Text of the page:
Table 1.
Demographics and Clinical Characteristics of 17 Patients With HIV-KS
Fig 1.
Resolution of a Kaposi's sarcoma (KS) –associated chylous pleural effusion in a patient receiving bevacizumab. A 44-year-old man with HIV and KS had dramatic worsening of KS after starting highly active antiretroviral therapy, with development ...


Assessable patients with HIV-KS received a median of 11 cycles (range, four to 37 cycles) of bevacizumab and were observed on-study for a median of 9 months (range, 3 to 36 months). All patients with HIV-KS received HAART. The two HIV-uninfected patients received four and five cycles of bevacizumab. Two hundred two cycles are evaluable for safety and tolerability.


Sixteen of 17 patients with HIV-KS were assessable for tumor response; one patient did not return for tumor evaluation after initial doses of therapy. Best responses were CR in three patients (19%), PR in two patients (12%), SD in nine patients (56%), and PD in two patients (12%; Table 2). Best ORR was 31% (95% CI, 11% to 58.7%). One patient achieved CR after initial transient progression during the first month. Another patient had rapid durable resolution of bilateral effusions and lower extremity edema and achieved a CR (Fig 1). In patients with PR or CR, median time to best response was 5 months (range, 2.5 to 9.5 months). In two HIV-uninfected patients, best responses were SD (n = 1) and PD (n = 1). Overall, eight of 11 patients with baseline tumor-associated edema had evidence of improvement. Six patients had a greater than 2 cm decrease in circumference of affected limb at time of best response, and five patients had subjective improvement, including opiate discontinuation (n = 2), diuretic discontinuation (n = 1), and increased mobility and activity (n = 4).

Table 2.
Response, HIV Control, CD4 Dynamics, TS Prognosis, and History of Therapy for KS

All five responders were among a group of 12 patients with sustained HIV suppression on study (Table 2). In these 12 patients, ORR was 42%. Interestingly, 11 patients had evidence of ongoing immune reconstitution, with median change in CD4 count of +144 cells/μL (range, −51 to +352 cells/μL). Seven (42%) of these 12 patients had been on cytotoxic chemotherapy in the 12 months before starting bevacizumab, and immune reconstitution may have been facilitated by switching from additional cytotoxic therapy to bevacizumab. Responses did not seem to be merely a result of recent initiation of HAART, because all responders had been on a stable HAART regimen for 6 months or longer (median, 11 months) before starting bevacizumab. In contrast, four patients had increasing HIV viral load on study attributed to HAART nonadherence (n = 2), acquired HIV resistance (n = 1), or not taking HAART because of intercurrent illness (n = 1). In these four patients, median change in CD4 count was −19 cells/μL (range, −232 to +37 cells/μL; Table 2). In evaluable patients with HIV-KS, median PFS was 8.3 months (Fig 2). Overall survival on study was 100%.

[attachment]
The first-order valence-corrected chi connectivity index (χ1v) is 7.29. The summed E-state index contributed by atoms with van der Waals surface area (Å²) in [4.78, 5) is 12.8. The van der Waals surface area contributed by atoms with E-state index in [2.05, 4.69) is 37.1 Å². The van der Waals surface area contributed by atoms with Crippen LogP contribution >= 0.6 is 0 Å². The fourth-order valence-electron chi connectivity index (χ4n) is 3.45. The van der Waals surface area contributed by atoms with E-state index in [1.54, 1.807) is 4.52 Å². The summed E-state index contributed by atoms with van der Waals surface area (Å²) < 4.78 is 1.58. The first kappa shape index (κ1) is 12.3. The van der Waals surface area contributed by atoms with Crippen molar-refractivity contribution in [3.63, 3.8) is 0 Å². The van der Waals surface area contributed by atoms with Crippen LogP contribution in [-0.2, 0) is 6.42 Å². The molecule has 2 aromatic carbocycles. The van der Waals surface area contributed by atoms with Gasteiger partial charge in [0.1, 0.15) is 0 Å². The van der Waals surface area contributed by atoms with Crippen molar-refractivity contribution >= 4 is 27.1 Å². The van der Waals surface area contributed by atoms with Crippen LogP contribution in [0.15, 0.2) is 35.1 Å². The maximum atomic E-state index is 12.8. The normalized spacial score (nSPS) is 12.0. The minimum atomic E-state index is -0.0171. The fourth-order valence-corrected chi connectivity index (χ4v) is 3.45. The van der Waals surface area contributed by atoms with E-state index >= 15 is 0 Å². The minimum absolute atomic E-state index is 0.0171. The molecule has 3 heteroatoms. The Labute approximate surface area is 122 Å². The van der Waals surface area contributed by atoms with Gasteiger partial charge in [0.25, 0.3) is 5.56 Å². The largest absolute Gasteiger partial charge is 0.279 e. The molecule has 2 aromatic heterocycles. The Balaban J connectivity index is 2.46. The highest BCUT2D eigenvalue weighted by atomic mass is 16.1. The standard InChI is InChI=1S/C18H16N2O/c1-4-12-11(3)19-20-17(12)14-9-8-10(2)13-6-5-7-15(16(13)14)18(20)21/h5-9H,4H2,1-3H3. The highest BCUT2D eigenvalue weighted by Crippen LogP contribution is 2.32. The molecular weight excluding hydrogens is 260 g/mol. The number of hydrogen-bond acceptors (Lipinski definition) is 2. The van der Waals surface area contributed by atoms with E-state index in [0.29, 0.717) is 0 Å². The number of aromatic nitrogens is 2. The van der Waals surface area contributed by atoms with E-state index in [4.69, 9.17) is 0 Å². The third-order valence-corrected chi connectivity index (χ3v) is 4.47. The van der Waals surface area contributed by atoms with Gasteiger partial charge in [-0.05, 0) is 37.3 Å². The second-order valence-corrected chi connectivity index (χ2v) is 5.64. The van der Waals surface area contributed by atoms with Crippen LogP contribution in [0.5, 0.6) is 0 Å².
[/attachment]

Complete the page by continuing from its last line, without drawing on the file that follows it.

Fig 2.
Kaplan-Meier progression-free survival (PFS) curve in 16 patients with HIV-associated Kaposi's sarcoma (KS) on highly active antiretroviral therapy treated with bevacizumab. Median follow-up until progression or censoring for these 16 patients was 5.4 ...


Bevacizumab was generally well tolerated. Common adverse effects were proteinuria, headache, epistaxis, and hypertension (Table 3). Five patients started antihypertensive therapy. One heavily pretreated patient with lasting PR developed asymptomatic proteinuria after cycle 30 and discontinued bevacizumab after 37 cycles when urine protein reached 1,024 mg/24 h. Proteinuria resolved over 7.5 months of follow-up. A second patient with CR who discontinued therapy after cycle 26 was found to have an enlarged cardiac silhouette on chest x-ray 3 months after completing bevacizumab. On echocardiography, ejection fraction (EF) was 36%; no baseline cardiac studies were available for comparison. The patient was asymptomatic and continued on losartan and carvedilol. Follow-up echocardiography 6 years later showed an EF of 50% with no dilation. Three patients developed soft tissue infections associated with underlying KS requiring intravenous antibiotics; one patient had recurrent infections, one had infection in the setting of neutropenia, and one discontinued therapy as a result of severity of infection.

Table 3.
Select Adverse Events Possibly, Probably, or Definitely Attributed to Bevacizumab Over 202 Cycles in 19 Patients

Changes in Serum VEGF and Cytokines

We assessed serum levels of VEGF-A and several cytokines possibly relevant to KS pathogenesis at entry and time of best response (Table 4). There was a decrease in serum IL-8 (median decrease, 11.2 ng/mL; P = .0023) but no significant changes in serum VEGF-A, IL-1β, IL-6, IL-8, IL-10, IL-12p70, interferon gamma, or tumor necrosis factor α. There were no significant differences in changes in these factors between those with or without a clinical response.

Table 4.
Evaluation of Changes in VEGF and Inflammatory Cytokines As Biomarkers of Bevacizumab Activity and Predictors of Clinical Response


In this study, patients with HIV-KS on a stable HAART regimen received bevacizumab 15 mg/kg every 3 weeks after an initial loading dose. Best ORR was 31% (95% CI, 11% to 58.7%), meeting predefined criteria for consideration in future combination studies. Median PFS was 8.3 months. Compared with bevacizumab monotherapy studies in metastatic renal cell cancer or recurrent ovarian cancer, in which ORRs of 10% to 21% were seen,4446 responses observed in HIV-KS are quite good. Moreover, these responses were seen in patients with poor prognosis KS,41 and four of five responding patients had received prior cytotoxic chemotherapy (Table 2). In contrast to most cytotoxic agents active in KS, bevacizumab does not seem to impair immune reconstitution, an important feature for therapeutic interventions for HIV-KS.